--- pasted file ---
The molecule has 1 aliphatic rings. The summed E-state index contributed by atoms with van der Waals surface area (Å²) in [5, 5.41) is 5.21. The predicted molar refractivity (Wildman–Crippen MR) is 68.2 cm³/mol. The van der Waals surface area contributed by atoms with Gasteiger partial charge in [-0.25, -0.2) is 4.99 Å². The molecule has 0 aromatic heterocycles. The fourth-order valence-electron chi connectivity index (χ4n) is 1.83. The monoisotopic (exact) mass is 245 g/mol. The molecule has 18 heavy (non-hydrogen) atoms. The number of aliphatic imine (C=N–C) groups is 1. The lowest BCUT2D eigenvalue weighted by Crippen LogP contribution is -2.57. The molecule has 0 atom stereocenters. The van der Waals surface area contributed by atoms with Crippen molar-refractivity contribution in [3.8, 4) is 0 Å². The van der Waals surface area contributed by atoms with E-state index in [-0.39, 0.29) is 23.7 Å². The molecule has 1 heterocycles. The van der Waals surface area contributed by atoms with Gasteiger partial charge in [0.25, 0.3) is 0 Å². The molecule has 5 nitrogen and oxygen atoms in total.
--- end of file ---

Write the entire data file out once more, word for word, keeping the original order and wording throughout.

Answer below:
The molecule has 1 aliphatic rings. The summed E-state index contributed by atoms with van der Waals surface area (Å²) in [5, 5.41) is 5.21. The predicted molar refractivity (Wildman–Crippen MR) is 68.2 cm³/mol. The van der Waals surface area contributed by atoms with Gasteiger partial charge in [-0.25, -0.2) is 4.99 Å². The molecule has 0 aromatic heterocycles. The fourth-order valence-electron chi connectivity index (χ4n) is 1.83. The monoisotopic (exact) mass is 245 g/mol. The molecule has 18 heavy (non-hydrogen) atoms. The number of aliphatic imine (C=N–C) groups is 1. The lowest BCUT2D eigenvalue weighted by Crippen LogP contribution is -2.57. The molecule has 0 atom stereocenters. The van der Waals surface area contributed by atoms with Crippen molar-refractivity contribution in [3.8, 4) is 0 Å². The van der Waals surface area contributed by atoms with E-state index in [-0.39, 0.29) is 23.7 Å². The molecule has 1 heterocycles. The van der Waals surface area contributed by atoms with Gasteiger partial charge in [0.25, 0.3) is 0 Å². The molecule has 5 nitrogen and oxygen atoms in total.